2. Some of them have good Polaroid packfilm back for type 100 (i.e. 665/667/690) film.
It is a good idea to find one with modern rollers, not the old "spreader bars". The bars are usable, but the rollers much, much better. The model could be Minute Maker, Super Shooter, Colorpack V (CP5) and several others. Please be very careful choosing your donor camera, the information in [1]. is your primary guide. It is also possible to use Polaroid type 405 back; but it is expensive. Some of the Polaroid folding packfilm auto cameras (Polaroid 100/250/350/450 series) can also be used as donor camera.

Tools. The tools are a good set of small screw drivers, soldering iron, scissors, hacksaw, knife, set of files, cutting pliers, pliers, epoxy glue (JB Weld) and rubber cement glue:

The detailed list of tools along with safety precautions can be also found here.

Disassembling steps. We will start our work from partial disassembling the base camera. Put it on the desk, back side up, open the back and try to disassemble as many details as possible. Check here for the additional info. Do not dump the parts though; we can use some of them later.
Please take a look how it is supposed to look at this point (on the picture, some of the details on the right side of the camera are also taken away; I will explain the steps below):

Now, please take a look at the right side (right side if you looking at the camera from the back). There is a sofisticated cutting mechanism here; with packfilm there is no need for it. To take if off, 4 screws have to be unscrewed. Two are visible on the sides and two are covered by leatherette:

It is going to be a lot of filings in the air; so my recommendation is to make protection cover on the rangefinder, take off the bellows and cover the lens and the front standard (in my project I disassembled the rangefinder and I would not recommend it -- unless you like spending time adjusting rangefinder):

Saw Sura, saw... If you never tried to cut a piece of metal with a hacksaw, now it is a right time to start! It would be great to use some kind of clamp or grip vice to fix the camera when filing and sawing. The task now is to cut the packfilm back from donor camera (mine was Polaroid Minute Maker). The detailed directions on cutting and filing the donor camera back can be found on the page.
Now try to align the back you now have in your hands to your base camera, so the clamp would be on the right side. See? The right side of the camera body obstructing the back and the camera from "mate together"(C) "The Land List". From this moment your camera never be the same, as we are going to cut it. You can find a discussion on the cutting here.; I have used the miter cut:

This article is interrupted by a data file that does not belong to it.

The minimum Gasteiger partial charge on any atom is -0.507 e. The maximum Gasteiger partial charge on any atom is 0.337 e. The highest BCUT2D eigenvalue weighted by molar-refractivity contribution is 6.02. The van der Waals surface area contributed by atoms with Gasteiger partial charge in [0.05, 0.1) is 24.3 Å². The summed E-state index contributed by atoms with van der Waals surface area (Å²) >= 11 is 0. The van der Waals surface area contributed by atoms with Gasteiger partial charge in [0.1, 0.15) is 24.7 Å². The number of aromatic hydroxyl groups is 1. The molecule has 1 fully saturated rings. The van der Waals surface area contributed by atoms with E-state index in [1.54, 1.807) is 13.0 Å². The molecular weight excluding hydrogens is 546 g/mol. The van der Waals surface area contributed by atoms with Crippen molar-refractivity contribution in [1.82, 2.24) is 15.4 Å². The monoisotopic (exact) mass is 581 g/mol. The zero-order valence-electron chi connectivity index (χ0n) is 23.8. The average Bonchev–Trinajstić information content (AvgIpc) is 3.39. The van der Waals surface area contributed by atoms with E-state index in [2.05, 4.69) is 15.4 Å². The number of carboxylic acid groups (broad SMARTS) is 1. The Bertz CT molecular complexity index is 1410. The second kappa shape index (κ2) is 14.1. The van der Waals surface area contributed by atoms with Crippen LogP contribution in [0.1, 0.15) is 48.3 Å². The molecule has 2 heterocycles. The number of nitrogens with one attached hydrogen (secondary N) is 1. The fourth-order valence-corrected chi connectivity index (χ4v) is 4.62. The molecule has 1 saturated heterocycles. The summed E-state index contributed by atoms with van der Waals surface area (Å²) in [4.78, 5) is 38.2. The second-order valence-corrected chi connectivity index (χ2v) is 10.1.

You can see that I did not cut the leatherette; your can glue it back to make the result look and feel prettier. Now try to file down all the details around the film window, they could obstruct the film from reaching the camera's film plane (please check how it is suppose to be on the photo above). Now we can glue the leatherette back (if you need more leatherette, you have plenty of it on the (former) back door. Open rangefinder, clean it from filings and dust with compressed air, clean and install the bellows. It is almost ready.

Final steps.Now we have to find the way how to fasten the film back to the camera. The easiest one is to glue it with dark epoxy glue. That is what I did with JB Weld glue. The better way is to use screw-on connection; it is up to you. After this step we have the camera, it is a bit ugly and the rangefinder is not coupled as it should, but it is working. Fist, we will make it look prettier. Let us create the small door for the opening on the left back side of the camera. You can use the former back door as a starting point:

Please see how it is suppose to be:

The next step is to reset the infinity point; the distance between the film and the lens has been changed so we have to find the new infinity position for the front standard for the rangefinder to be operational and coupled with the lens. Take a look at the photo below:

As you can see, it is an easy task if you cut two rivets (2, blue arrows, on the photo the rivets are already taken away) and weaken two screws (1, red arrows). Now we need a ground glass to control the infinity focus. The simplest way is to use a piece of tracing paper/matte plastic/real ground glass and an empty pack of Polaroid packfilm. Put the ground glass in the pack, fix it with couple of pieces of masking tape, and you have done:

Now install camera on tripod and try to get on the ground glass sharp image of any distant (more than 100 feet) object. Move front standard back and forth to change the focal distance. You can use a loupe for precise focusing. As soon as you get the image sharp, fix two screws and check the focus after this:

Well, it is ready to shoot. Please see the final view (pictured with orange filter on the lens):

Final advice: cover with dull black paint all the shining details inside camera, clean the camera thoroughly, clean the lens and wipe developing rollers. I lost several shots because of tiny plastic filings I found later in the rollers.
It is also a good idea to print the EV/aperture/shutter table (see above) and put it under the small door on the left side. If you are going to use the high speed 667 film in your new camera under the day light you must cover the lens with ND filter (Polaroid's ND 4-S is fine). Good luck!

  1. The Land List.
  2. Polaroid Medium Format Cameras (by Robert Monaghan).
  3. FourDesign.
  4. JB-Weld Epoxy Glue